Personality 
What is the organization’s personality? Great brands create a unified voice to the market and can instill emotions. But is there personality internally? Does the communication style, tone and voice reflect the core values and create the right environment? Creating a personality allows employees to engage at a more comfortable level. NASA Social was able to create personalities around their missions by tweeting as the Mars rover or an exploratory spacecraft.

Sometimes, it takes time (and luck) to find the right personality. Look to your values and culture for hints on what voice plays well with your employee base. Is it really any different than your external marketing voice? Creating the right personality builds the fan base and elevates fan engagement for the content. This is not easy. It’s hard to balance serious, executive messages through a voice that can be more casual. This also means giving some guidelines to leader videos, so everything isn’t necessarily overly-produced, so their personality comes out more.

Storytelling
What captures all our attention is a good story. And like any good story, there’s a plot that intrigues us and characters that we care about (personality!). At NASA Social, they leverage storytelling every chance they get. There’s a team of social media managers that take on various missions or events and for the most part, have discretion over how they approach it. But in the end, they are all strategically aligned on spreading the news and engaging the audience.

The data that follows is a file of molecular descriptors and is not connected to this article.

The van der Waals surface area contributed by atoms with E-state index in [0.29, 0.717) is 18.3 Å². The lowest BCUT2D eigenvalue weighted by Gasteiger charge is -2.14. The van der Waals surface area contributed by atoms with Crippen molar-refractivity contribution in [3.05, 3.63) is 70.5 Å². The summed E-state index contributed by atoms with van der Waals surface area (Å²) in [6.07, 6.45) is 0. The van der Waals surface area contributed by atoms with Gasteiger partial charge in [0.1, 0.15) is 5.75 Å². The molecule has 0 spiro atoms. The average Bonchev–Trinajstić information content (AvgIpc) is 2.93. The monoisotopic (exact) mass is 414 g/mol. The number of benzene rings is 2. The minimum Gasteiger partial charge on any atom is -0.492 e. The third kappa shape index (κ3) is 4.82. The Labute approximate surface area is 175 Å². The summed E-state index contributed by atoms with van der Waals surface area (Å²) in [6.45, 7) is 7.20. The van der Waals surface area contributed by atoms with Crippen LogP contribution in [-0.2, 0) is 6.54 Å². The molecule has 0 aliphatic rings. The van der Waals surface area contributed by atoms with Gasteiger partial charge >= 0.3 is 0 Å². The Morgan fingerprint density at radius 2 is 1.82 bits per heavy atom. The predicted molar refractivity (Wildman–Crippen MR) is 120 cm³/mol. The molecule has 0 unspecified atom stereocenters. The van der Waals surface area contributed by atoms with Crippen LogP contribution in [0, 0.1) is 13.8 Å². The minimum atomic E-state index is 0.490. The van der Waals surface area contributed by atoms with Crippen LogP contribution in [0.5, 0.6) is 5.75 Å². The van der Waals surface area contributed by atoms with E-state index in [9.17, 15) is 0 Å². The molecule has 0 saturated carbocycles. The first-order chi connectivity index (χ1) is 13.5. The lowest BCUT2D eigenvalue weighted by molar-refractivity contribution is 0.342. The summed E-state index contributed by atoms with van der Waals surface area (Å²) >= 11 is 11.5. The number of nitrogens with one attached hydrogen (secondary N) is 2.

For organizations, an ambassador network can work well to provide the stories that matter. And often times, the best stories come from deep in the trenches. Find advocates at all levels of your organization and recruit them to be storytellers. The audience will appreciate the intimate stories from various departments and levels and provide genuine “plotlines” to maximize engagement. Having different perspectives and voices for storytelling keeps it interesting and avoids the “business tone” that often turns off your audience.

Leadership
No, not that kind of leadership. This is where I break from the norm and talk about leadership from your fan base. During the #WhatNASAMightTweet fill-in campaign, it wasn’t NASA leadership that won the day. It was the leadership amongst the most loyal fans that took the initiative and grew and sustained the effort. 

If you get the first two things right, you create natural leaders in the fan base to help the organization through both good times and bad times. Loyal fans help you fight the fight, so you don’t have to. Negativity can be reversed by loyal fans throughout the organization, without it sounding like “another management storyline.” So find leadership in the fan base so that growing the loyal fan base becomes a self-sustaining cycle.